If you've been to my blog before, you know that I have made all kinds of projects with alcohol ink. But, in all of those projects, I used Ranger Inks (since they are more widely available at craft stores). Pinata alcohol inks are the other major brand (made by Jacquard), and I finally got myself a starter set.
The Pinata set usually costs around $20 on Amazon and comes with 9 bottles of ink. So it's actually fairly comparable in price to the Ranger Inks, maybe even a little cheaper. The colors are all bright and vivid versions of yellow, orange, magenta, bright blue, purple, and green. It also comes with a black, white and a gold (which I didn't try my first time out).
I grabbed a 4-inch glossy ceramic tile to try the inks out on first. I'm pretty familiar with how the Ranger Inks behave on this surface, so I felt it would be a good comparison for me.
I decided to stamp the on my first one with cool colors. I dripped the inks onto my felt and covered the surface of the tile in one pass. The bottles didn't drip quite as much ink onto the felt as the Ranger bottles do and the ink seemed thicker and didn't spread out on the tile as much. The Ranger Inks will usually create a watercolor look unless you make multiple passes with the applicator.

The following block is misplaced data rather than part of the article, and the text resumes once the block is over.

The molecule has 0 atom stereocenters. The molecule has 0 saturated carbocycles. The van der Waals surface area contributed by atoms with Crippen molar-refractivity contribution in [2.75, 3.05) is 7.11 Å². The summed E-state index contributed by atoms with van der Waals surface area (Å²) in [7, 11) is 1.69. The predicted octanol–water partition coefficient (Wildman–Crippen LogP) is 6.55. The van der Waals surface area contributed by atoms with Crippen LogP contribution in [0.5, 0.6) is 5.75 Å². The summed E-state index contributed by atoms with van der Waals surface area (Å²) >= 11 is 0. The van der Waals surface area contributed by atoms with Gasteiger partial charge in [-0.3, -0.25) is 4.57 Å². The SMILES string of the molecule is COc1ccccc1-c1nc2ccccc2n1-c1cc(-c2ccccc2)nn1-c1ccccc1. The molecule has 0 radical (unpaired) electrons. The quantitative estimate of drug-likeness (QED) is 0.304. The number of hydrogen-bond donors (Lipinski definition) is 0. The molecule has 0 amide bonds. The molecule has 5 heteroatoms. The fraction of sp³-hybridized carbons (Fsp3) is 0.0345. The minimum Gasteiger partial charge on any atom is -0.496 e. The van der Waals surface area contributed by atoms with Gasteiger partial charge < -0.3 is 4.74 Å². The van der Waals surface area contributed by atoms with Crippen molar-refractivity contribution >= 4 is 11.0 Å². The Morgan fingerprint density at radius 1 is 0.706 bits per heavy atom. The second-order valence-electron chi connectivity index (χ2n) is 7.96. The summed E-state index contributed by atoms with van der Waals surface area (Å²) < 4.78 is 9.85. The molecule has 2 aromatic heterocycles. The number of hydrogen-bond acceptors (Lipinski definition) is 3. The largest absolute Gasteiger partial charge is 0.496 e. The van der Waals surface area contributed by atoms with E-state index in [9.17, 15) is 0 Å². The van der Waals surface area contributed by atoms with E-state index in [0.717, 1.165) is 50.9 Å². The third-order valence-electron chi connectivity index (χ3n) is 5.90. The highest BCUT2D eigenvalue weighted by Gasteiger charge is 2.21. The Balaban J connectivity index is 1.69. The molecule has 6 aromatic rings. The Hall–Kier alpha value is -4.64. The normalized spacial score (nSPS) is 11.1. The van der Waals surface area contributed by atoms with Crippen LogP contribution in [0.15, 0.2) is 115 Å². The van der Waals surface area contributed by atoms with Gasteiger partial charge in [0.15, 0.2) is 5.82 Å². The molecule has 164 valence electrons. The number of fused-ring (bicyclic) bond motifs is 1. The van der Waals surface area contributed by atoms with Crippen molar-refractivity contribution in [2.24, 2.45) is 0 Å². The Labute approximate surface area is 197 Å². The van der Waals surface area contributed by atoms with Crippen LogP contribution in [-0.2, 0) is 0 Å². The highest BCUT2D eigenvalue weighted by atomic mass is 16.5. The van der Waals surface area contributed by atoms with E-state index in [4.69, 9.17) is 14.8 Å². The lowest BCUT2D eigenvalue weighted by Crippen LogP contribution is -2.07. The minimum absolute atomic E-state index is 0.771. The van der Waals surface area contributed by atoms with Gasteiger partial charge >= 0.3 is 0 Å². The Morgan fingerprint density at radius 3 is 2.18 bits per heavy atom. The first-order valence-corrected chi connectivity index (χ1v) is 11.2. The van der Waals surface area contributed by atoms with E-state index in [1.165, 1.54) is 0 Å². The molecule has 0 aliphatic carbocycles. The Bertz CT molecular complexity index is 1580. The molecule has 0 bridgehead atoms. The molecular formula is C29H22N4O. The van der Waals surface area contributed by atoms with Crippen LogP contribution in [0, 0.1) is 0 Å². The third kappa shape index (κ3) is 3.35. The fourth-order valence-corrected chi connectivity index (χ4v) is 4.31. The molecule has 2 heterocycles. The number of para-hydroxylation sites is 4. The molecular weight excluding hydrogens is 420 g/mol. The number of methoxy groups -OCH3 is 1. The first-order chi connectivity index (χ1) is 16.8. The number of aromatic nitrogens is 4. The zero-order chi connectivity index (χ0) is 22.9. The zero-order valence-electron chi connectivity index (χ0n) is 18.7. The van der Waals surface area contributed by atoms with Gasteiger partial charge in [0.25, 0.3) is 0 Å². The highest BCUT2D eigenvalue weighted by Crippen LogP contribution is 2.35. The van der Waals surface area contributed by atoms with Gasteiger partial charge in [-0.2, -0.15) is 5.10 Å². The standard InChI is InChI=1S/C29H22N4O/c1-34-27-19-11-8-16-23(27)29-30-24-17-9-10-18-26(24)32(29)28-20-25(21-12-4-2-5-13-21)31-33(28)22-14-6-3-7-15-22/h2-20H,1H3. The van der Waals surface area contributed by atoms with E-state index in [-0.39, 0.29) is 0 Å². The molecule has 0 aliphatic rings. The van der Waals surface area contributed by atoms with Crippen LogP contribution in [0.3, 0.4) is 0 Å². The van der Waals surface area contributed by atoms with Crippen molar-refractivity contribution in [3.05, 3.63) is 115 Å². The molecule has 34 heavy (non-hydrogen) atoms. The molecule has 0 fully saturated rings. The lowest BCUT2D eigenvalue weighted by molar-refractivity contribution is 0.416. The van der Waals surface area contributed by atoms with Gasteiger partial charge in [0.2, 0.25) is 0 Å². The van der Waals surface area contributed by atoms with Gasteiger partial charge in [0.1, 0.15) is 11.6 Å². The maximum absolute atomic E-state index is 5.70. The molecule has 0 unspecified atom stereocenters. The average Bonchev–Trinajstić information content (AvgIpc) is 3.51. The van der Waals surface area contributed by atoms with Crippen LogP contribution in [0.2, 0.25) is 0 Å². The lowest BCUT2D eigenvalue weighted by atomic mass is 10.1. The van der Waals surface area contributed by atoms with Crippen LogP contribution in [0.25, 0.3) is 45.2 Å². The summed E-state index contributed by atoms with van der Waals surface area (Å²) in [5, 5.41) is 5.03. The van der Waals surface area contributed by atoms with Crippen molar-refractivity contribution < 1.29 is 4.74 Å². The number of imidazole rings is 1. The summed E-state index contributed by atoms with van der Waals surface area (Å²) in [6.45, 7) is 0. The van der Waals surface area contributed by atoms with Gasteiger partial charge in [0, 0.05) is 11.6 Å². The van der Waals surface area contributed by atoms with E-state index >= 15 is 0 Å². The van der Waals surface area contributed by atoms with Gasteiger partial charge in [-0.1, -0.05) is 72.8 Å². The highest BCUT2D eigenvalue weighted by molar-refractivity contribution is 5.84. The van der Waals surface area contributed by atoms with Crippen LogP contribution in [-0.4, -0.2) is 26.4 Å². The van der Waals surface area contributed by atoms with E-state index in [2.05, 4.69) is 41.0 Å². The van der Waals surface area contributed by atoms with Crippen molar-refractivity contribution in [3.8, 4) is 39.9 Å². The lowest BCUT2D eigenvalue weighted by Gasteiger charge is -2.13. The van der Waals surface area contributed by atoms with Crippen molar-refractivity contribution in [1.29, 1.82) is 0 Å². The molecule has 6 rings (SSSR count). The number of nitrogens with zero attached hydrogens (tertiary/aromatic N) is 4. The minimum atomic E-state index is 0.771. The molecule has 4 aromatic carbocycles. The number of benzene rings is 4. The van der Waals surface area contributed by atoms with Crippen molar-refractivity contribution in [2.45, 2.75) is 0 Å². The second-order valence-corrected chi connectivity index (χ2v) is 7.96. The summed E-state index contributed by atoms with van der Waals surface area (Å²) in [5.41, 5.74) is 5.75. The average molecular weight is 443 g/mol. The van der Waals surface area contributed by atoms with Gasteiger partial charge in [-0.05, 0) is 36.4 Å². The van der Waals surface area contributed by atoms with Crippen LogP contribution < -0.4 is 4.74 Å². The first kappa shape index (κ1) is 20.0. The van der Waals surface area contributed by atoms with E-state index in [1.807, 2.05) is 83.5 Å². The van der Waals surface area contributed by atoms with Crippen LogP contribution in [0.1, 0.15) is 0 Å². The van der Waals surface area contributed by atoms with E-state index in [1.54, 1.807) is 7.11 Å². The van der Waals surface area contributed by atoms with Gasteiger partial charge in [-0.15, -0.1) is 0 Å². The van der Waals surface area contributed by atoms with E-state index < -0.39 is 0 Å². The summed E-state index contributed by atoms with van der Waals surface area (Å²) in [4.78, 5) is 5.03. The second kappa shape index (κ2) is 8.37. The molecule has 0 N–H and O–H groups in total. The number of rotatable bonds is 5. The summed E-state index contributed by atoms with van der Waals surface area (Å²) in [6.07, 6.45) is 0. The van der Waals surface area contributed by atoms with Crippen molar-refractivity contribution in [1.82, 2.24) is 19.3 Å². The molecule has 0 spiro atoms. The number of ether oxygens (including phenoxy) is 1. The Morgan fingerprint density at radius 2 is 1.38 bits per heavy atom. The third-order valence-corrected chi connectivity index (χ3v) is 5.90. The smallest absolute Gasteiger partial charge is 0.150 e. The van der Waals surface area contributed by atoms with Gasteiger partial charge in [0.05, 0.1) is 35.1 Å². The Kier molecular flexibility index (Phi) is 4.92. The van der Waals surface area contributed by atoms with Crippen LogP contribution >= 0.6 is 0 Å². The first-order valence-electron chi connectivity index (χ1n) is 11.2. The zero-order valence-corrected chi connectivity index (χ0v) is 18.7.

I stamped the tile just a bit more to fill in some of the white space and then put some 90% rubbing alcohol onto my applicator and made another pass over the tile. The ink thinned out and behaved more like watercolors.
I ran my applicator over it some more and stippling occurred. I was really pleased with how the inks didn't seem to get muddled and brown in color, but still separated with the addition of the alcohol.
Next, I tried dripping some colors on the tile. Like with the applicator, the ink seemed thicker and didn't spread out as much on the tile.
So I used an eye dropper with some rubbing alcohol to try to spread the ink out.
I added a bit more ink and then used a can of air to spread it out a bit.
Then I used the eye dropper again with nearly no alcohol in it to blow some alcohol droplets onto the ink and get it to separate a bit. It behaved pretty much just like the Ranger Inks with this technique.
My two practice tiles turned out really neat. The biggest difference between the Pinata ink and the Ranger inks is that it seems to be a bit thicker/more saturated in color and will need to be thinned out with rubbing alcohol or a blending solution for it to behave the way I'm used to. I'm really looking forward to using this ink on some of the jewelry I've made with Ranger Inks in the past to get even more saturated color.